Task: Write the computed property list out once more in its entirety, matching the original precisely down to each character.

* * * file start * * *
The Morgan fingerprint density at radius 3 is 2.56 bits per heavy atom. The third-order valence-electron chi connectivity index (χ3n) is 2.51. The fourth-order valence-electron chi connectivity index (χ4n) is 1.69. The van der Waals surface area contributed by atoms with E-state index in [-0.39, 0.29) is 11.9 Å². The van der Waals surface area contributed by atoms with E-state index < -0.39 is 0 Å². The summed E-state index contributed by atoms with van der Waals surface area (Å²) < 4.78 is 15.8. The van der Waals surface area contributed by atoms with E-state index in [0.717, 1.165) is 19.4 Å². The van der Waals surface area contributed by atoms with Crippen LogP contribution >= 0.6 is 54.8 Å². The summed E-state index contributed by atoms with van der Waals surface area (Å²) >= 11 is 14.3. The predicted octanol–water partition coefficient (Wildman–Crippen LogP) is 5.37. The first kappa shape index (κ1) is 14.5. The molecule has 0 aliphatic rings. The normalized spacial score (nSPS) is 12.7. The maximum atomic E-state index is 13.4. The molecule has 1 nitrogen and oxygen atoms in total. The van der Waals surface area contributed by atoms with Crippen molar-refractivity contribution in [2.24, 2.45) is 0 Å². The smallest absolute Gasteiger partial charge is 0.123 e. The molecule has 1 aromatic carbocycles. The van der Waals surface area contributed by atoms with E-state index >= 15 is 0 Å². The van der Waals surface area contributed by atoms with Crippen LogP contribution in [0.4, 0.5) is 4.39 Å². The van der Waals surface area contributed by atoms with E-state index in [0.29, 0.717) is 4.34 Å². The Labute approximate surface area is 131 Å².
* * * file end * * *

The Morgan fingerprint density at radius 3 is 2.56 bits per heavy atom. The third-order valence-electron chi connectivity index (χ3n) is 2.51. The fourth-order valence-electron chi connectivity index (χ4n) is 1.69. The van der Waals surface area contributed by atoms with E-state index in [-0.39, 0.29) is 11.9 Å². The van der Waals surface area contributed by atoms with E-state index < -0.39 is 0 Å². The summed E-state index contributed by atoms with van der Waals surface area (Å²) < 4.78 is 15.8. The van der Waals surface area contributed by atoms with E-state index in [0.717, 1.165) is 19.4 Å². The van der Waals surface area contributed by atoms with Crippen LogP contribution >= 0.6 is 54.8 Å². The summed E-state index contributed by atoms with van der Waals surface area (Å²) >= 11 is 14.3. The predicted octanol–water partition coefficient (Wildman–Crippen LogP) is 5.37. The first kappa shape index (κ1) is 14.5. The molecule has 0 aliphatic rings. The normalized spacial score (nSPS) is 12.7. The maximum atomic E-state index is 13.4. The molecule has 1 nitrogen and oxygen atoms in total. The van der Waals surface area contributed by atoms with Crippen molar-refractivity contribution in [2.24, 2.45) is 0 Å². The smallest absolute Gasteiger partial charge is 0.123 e. The molecule has 1 aromatic carbocycles. The van der Waals surface area contributed by atoms with E-state index >= 15 is 0 Å². The van der Waals surface area contributed by atoms with Crippen LogP contribution in [0.4, 0.5) is 4.39 Å². The van der Waals surface area contributed by atoms with E-state index in [0.29, 0.717) is 4.34 Å². The Labute approximate surface area is 131 Å².